A.J. Green has been one of the most exciting rookies in the NFL for quite some time, and he continued to provide excitement against the Rams despite battling a third-degree shoulder sprain.
Green had six receptions for 115 yards, taking him over the 1,000 mark for the year. He showed once again why he could be Pro Bowl bound in his rookie season.
Andy Dalton relied on Green's playmaking ability significantly in this one, so current injury worries are a cause for concern going forward.
It may not have been a particularly pretty affair for the most part, but Andy Dalton and A.J. Green made history against the struggling Rams, becoming the most prolific rookie WR/QB since 1991.
The duo have hooked up impressively in 2011, and have received well-earned plaudits because of it.
The former record holders, Tim Couch and Kevin Johnson put up 859 yards off of 57 catches, which has now been surpassed by Green/Dalton with 58 receptions for 951 yards.
In what was expected to be a dismal season in Cincinnati, the progress of Andy Dalton and A.J. Green has been nothing short of outstanding. Their veteran-like connection bodes well for the future, and Bengals fans have a lot to look forward to.
It is also noteworthy that Andy Dalton now has the fifth most rookie passing yards in league history, following a 179-yard showing in St.Louis.
The Bengals were a woeful three for 11 on third down, with a blisteringly bad 27 percent efficiency.
Third downs have become a concern in recent weeks as the offense continues to struggle to maintain its early success.
The Bengals commitment to Ced Benson and the running game on third down was their main problem, especially with some terrible play from the offensive line.
It's a tough situation for Jay Gruden, who wants to be able to lean on Cedric Benson in these situations. Unfortunately, the offensive line can't provide him with gaps, and it often results in a fourth down.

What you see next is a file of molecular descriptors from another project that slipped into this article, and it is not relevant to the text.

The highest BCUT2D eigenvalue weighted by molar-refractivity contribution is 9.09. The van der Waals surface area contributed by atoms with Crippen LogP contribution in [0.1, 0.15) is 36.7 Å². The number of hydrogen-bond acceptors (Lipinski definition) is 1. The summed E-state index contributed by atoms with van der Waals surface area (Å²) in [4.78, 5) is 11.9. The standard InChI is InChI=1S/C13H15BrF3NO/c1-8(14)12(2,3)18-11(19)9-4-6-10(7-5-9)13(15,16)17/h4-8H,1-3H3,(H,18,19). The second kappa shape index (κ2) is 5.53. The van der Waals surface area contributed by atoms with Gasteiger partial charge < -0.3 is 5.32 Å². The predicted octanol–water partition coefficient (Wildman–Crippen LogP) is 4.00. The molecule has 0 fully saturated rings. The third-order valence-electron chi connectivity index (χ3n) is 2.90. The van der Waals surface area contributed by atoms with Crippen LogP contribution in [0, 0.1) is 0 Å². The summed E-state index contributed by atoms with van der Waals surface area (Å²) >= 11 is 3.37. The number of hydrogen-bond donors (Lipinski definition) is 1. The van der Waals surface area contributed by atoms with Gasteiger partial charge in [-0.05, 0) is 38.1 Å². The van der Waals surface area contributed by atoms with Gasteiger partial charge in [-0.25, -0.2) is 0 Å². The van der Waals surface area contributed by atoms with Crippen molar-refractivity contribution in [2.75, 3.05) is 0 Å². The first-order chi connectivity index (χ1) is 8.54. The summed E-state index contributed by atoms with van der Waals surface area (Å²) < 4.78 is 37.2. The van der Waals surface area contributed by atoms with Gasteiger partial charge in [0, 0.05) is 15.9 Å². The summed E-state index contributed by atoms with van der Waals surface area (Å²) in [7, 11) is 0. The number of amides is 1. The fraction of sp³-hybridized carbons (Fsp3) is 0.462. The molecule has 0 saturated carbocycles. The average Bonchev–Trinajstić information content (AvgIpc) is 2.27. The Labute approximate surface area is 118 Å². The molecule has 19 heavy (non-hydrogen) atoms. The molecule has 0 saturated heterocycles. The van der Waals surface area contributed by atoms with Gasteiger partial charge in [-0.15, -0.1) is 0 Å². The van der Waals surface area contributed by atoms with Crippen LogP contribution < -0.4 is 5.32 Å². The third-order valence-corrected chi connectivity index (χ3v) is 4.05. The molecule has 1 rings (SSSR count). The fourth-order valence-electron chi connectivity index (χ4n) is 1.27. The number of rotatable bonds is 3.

With backups on the offensive line for the foreseeable future, this could continue to prove sticky for the offense.
As mentioned in the opening slide, the Bengals went a long way towards beating themselves on Sunday afternoon with penalties occurring at an alarming frequency.
The Marvin Lewis era has been synonymous with yellow flags, and the old adage that "old habits die hard" seemed apt in St.Louis.
The Bengals racked up 11 penalties for 101 yards, only narrowly beating the equally sloppy Rams with 10 for 109 yards.
The Bengals have the ability to play great football. However, too often they shoot themselves in the foot moments later with a foolish penalty. It continues to be a problem that has seen little in terms of a resolution.
St. Louis may not have been the sort of team to capitalize on these mistakes, but with two must-win games ahead of the Bengals, there's no denying that Arizona and Baltimore will.
The over-reliance on A.J. Green coupled with the blood-draining from Bengals fans' faces when he got hurt was enough to expose one thing: The passing game has struggled lately.
Jermaine Gresham was notable only for penalties in St.Louis, while Jerome Simpson and Andrew Hawkins failed to make an impact.
While Andy Dalton and A.J. Green may be making the highlight reel every Sunday—and commended on NFL Network continuously—they can't do it all on offense.
Dalton needs to find consistency with his No. 2 receiver Jerome Simpson: He has become somewhat of a non-factor when A.J. is present.
Green accounted for a whopping 64 percent of the Bengals passing offense on Sunday, both an impressive and worrying statistic.